On Fri, Apr 13, 2018 at 10:35:59PM +1000, Chris Angelico wrote:

> > On the contrary, it puts the expression first, where it belongs
> > *semi-wink*.
> The 'as' syntax already has that going for it. What's the advantage of
> the arrow over the two front-runners, ':=' and 'as'?

Personally, I like "as" better than -> since English-like expressions 
and syntax is nicer than symbols. (Up to a point of course -- we surely 
don't want COBOL-like "ADD 1 TO x" syntax.)

The arrow also completely bypasses the entire with/except problem.

So my position is:

- "as" is more Pythonic and looks nicer;

- but it requires a compromise to avoid the with/except problem;

- I'm okay with that compromise, but if others aren't, my second
  preference is the arrow binding operator ->

- which also has the advantage that it is completely unused apart
  from function annotations;

- and if people don't like that, I'm okay with := as a distant
  third choice. (But see below.)

> > The expression is the most important part of the assignment expression,
> > and because we read from left to right, it should come first. Let's take
> > a simple example:
> >
> >     pair = (first_value := x + y + z,
> >             a + b + first_value
> >             )
> >
> > What's the first item of the pair? If you're like me, and I think most
> > people are similar, when skimming the code, you read only far across
> > each line to get an idea of whether it is relevant or not.
> Yet Python has an if/else operator that, in contrast to C-inspired
> languages, violates that rule. So it's not a showstopper. :)

A ternary operator can't put *all* three clauses first. Only one can go 
first. And you know which one we picked?

Not the condition, as C went with.

Not the alternative "else" expression.

But the primary "if" clause, in other words, the expression that we 
consider to be the usual case.

So the ternary if supports my position, it isn't in opposition :-)

But of course your general observation is correct. "Expression first" is 
violated by regular assignment, by long tradition. I believe that was 
inherited from mathematics, where is may or may not make sense, but 
either way it is acceptible (if only because of long familiarity!) for 
assignment statements. But we should reconsider it for expressions.

Analogy: we write "with expression as name" for context managers. We 
could have put the name first and written "using name from expression", 
but that puts the name and expression in the wrong order.

Similarly we don't write "import as np numpy", rather we use "import 
numpy as np". We put the entity being imported first, the name it is 
bound to last.

But again, I acknowledge that there are exceptions, like for loops, and 
they've been around a long time. Back to the 1950s and the invention of 
Fortran. So no, this isn't an absolute showstopper.

> >> The arrow faces the other way in languages like Haskell,
> >
> > Indeed, but in R, it faces to the right. (Actually, R allows both
> > direction.) There's also apparently a language BETA which uses -> for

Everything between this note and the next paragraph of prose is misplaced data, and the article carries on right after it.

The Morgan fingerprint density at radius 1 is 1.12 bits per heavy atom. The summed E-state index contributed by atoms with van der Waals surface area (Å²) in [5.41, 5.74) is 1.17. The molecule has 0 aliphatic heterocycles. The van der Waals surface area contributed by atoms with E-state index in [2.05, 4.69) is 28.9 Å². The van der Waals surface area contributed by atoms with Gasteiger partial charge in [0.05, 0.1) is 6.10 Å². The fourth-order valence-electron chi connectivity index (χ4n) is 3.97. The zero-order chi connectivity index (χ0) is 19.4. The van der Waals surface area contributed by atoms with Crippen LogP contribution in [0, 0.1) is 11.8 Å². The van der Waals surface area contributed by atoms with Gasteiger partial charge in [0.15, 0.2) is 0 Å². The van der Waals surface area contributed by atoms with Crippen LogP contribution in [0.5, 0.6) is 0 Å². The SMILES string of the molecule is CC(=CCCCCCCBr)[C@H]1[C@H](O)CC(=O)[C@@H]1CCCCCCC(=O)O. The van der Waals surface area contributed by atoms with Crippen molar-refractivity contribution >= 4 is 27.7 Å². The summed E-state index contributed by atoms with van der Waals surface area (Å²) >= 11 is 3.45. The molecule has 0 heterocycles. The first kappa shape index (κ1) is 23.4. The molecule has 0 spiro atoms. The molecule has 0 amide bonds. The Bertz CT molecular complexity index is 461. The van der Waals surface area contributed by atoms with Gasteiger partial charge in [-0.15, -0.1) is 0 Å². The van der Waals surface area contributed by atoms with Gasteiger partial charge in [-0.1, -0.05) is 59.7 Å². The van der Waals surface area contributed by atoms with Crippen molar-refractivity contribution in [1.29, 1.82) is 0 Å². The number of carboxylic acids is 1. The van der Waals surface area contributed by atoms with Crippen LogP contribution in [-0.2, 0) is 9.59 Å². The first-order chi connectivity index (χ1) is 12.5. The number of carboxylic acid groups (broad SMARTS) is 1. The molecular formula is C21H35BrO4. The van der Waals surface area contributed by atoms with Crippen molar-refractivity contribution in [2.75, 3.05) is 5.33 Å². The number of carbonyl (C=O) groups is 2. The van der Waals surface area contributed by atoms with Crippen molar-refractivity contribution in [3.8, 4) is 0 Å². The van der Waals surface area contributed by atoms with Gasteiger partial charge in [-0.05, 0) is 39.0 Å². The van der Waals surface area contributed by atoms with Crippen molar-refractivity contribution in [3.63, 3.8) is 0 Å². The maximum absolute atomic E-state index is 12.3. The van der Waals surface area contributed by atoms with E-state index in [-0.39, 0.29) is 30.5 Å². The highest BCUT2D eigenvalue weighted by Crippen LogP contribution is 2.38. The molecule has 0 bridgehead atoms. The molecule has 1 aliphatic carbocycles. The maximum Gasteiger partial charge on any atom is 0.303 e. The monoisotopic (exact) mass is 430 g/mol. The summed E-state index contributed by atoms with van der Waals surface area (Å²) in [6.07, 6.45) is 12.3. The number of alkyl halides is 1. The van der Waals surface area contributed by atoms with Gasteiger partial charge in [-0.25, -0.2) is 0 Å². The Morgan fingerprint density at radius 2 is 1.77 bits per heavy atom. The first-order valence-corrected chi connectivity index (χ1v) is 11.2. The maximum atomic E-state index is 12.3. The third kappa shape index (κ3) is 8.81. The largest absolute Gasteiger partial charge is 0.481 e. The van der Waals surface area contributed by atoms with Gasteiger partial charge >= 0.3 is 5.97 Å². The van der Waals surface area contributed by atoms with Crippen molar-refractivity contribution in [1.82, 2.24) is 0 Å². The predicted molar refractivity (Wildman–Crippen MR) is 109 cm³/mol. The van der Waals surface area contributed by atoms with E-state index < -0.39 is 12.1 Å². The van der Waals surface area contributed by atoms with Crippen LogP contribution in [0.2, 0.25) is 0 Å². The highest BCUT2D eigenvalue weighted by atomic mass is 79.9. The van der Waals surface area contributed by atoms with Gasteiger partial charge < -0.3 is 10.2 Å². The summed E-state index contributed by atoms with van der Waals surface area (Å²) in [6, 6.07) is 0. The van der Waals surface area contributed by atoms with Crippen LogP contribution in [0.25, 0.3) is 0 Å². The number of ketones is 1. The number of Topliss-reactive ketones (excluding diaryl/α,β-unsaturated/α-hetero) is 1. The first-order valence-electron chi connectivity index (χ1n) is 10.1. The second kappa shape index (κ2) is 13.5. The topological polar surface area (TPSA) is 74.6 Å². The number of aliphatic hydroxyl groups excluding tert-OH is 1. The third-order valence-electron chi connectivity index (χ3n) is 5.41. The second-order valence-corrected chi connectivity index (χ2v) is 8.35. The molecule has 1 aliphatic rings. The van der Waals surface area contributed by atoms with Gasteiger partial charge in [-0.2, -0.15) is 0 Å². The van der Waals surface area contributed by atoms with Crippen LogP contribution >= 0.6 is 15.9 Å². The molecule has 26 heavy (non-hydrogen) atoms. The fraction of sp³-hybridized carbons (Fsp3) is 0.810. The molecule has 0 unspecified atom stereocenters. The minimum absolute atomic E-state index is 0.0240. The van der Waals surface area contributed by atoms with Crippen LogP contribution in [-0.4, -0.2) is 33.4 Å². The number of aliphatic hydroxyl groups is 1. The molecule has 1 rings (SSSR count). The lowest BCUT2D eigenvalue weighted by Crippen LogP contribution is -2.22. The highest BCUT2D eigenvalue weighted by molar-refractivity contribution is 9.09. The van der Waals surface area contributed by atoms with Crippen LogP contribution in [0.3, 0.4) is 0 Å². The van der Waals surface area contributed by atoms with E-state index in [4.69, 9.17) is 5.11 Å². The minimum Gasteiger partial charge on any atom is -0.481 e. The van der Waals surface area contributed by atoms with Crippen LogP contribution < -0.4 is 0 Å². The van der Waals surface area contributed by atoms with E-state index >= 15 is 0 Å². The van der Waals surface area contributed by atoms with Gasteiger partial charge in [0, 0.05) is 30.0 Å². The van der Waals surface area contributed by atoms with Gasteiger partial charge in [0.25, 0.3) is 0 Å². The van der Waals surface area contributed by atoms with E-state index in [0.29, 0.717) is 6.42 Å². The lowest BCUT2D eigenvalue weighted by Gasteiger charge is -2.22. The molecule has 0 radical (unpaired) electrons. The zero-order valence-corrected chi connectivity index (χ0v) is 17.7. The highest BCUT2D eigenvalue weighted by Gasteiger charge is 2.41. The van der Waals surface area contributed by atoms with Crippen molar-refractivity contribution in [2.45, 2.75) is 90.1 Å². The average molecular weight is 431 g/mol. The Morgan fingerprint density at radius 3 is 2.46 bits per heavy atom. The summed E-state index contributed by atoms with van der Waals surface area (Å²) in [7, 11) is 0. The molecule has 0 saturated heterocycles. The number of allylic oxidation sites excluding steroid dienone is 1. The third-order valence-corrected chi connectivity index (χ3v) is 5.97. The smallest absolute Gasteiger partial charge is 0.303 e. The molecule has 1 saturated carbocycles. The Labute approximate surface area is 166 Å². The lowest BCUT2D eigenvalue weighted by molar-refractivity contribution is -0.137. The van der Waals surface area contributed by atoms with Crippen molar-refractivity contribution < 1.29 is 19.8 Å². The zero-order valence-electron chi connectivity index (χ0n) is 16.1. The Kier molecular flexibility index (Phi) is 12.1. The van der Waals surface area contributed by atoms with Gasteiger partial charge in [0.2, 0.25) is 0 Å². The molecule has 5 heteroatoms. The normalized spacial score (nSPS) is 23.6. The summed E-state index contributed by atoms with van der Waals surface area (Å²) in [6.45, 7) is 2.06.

> > assignment, although I've never used it.
> I looked up R's Wikipedia page and saw only the left-facing arrow. How
> common is the right-facing arrow? Will people automatically associate
> it with name binding?

I don't interact with the R community enough to know how commonly people 
use -> versus <- but you can certainly try it for yourself in the R 
interpreter if you have any doubts that it works.

The statistician John Cook says -> is "uncommon":


but in any case, I think that the idea of arrows as pointers, motion, 
"putting into" and by analogy assignment shouldn't be hard to grasp.

The first time I saw pseudo-code using <- for assignment, I was confused 
by why the arrow was pointing to the left instead of the right but I had 
no trouble understanding that it implied taking the value at non-pointy 
end and moving it into the variable at the pointy end.

> So we have calculators, and possibly R, and sorta-kinda Haskell,
> recommending some form of arrow. We have Pascal and its derivatives
> recommending colon-equals. And we have other usage in Python, with
> varying semantics, recommending 'as'. I guess that's enough to put the
> arrow in as another rejected alternate spelling, but not to seriously
> consider it.

Well, it's your PEP, and I can't force you to treat my suggestion 
seriously, but I am serious about it and there have been a few other 
people agree with me.

I grew up with Pascal and I like it, but it's 2018 and a good twenty to 
thirty years since Pascal was a mainstream language outside of academia. 
In 1988, even academia was slowly moving away from Pascal. I think the 
death knell of Pascal as a serious mainstream language was when Apple 
stopped using Pascal for their OS and swapped to C for System 7 in 1991.

The younger generation of programmers today mostly know Pascal only as 
one of those old-timer languages that is "considered harmful", if even 
that. And there is an entire generation of kids growing up using CAS 
calculators for high school maths who will be familiar with -> as 

So in my opinion, while := is a fine third-choice, I really think that 
the arrow operator is better.

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